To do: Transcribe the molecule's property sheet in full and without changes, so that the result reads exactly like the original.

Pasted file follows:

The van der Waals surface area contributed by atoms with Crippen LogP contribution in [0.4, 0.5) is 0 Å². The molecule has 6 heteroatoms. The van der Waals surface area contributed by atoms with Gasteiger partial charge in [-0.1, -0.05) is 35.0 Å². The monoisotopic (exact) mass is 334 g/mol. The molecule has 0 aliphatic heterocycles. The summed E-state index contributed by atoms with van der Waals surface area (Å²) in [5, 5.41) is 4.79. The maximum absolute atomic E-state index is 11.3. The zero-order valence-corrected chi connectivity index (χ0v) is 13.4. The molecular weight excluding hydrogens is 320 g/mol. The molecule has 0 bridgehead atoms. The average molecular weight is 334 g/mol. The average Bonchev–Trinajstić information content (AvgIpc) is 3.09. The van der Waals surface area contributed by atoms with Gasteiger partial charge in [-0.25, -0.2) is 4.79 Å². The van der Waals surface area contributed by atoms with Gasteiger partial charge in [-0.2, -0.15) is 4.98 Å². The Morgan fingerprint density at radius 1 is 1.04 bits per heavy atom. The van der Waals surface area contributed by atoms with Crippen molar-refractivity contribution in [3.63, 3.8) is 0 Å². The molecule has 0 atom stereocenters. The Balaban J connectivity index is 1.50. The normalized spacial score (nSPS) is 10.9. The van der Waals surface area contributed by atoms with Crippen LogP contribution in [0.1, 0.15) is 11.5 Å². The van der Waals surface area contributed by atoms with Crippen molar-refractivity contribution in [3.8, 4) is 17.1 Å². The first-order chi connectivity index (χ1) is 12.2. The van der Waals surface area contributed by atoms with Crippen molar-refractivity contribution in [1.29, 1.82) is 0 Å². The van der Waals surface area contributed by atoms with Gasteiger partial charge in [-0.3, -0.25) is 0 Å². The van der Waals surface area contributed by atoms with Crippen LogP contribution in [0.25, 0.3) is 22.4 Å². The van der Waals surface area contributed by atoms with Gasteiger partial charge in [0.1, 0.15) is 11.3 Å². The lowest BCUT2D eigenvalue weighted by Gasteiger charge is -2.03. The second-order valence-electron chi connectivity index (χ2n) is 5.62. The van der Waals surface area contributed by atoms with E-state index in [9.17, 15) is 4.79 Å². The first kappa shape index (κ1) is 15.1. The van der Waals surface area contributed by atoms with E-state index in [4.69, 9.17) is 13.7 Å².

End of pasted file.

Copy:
The van der Waals surface area contributed by atoms with Crippen LogP contribution in [0.4, 0.5) is 0 Å². The molecule has 6 heteroatoms. The van der Waals surface area contributed by atoms with Gasteiger partial charge in [-0.1, -0.05) is 35.0 Å². The monoisotopic (exact) mass is 334 g/mol. The molecule has 0 aliphatic heterocycles. The summed E-state index contributed by atoms with van der Waals surface area (Å²) in [5, 5.41) is 4.79. The maximum absolute atomic E-state index is 11.3. The zero-order valence-corrected chi connectivity index (χ0v) is 13.4. The molecular weight excluding hydrogens is 320 g/mol. The molecule has 0 bridgehead atoms. The average molecular weight is 334 g/mol. The average Bonchev–Trinajstić information content (AvgIpc) is 3.09. The van der Waals surface area contributed by atoms with Gasteiger partial charge in [-0.25, -0.2) is 4.79 Å². The van der Waals surface area contributed by atoms with Gasteiger partial charge in [-0.2, -0.15) is 4.98 Å². The Morgan fingerprint density at radius 1 is 1.04 bits per heavy atom. The van der Waals surface area contributed by atoms with Crippen molar-refractivity contribution in [3.63, 3.8) is 0 Å². The molecule has 0 atom stereocenters. The Balaban J connectivity index is 1.50. The normalized spacial score (nSPS) is 10.9. The van der Waals surface area contributed by atoms with Crippen LogP contribution in [0.1, 0.15) is 11.5 Å². The van der Waals surface area contributed by atoms with Crippen molar-refractivity contribution in [3.8, 4) is 17.1 Å². The first-order chi connectivity index (χ1) is 12.2. The van der Waals surface area contributed by atoms with Crippen molar-refractivity contribution in [1.29, 1.82) is 0 Å². The van der Waals surface area contributed by atoms with Gasteiger partial charge in [-0.3, -0.25) is 0 Å². The van der Waals surface area contributed by atoms with Crippen LogP contribution in [0.25, 0.3) is 22.4 Å². The van der Waals surface area contributed by atoms with Gasteiger partial charge in [0.1, 0.15) is 11.3 Å². The lowest BCUT2D eigenvalue weighted by Gasteiger charge is -2.03. The second-order valence-electron chi connectivity index (χ2n) is 5.62. The van der Waals surface area contributed by atoms with E-state index in [9.17, 15) is 4.79 Å². The first kappa shape index (κ1) is 15.1. The van der Waals surface area contributed by atoms with E-state index in [4.69, 9.17) is 13.7 Å².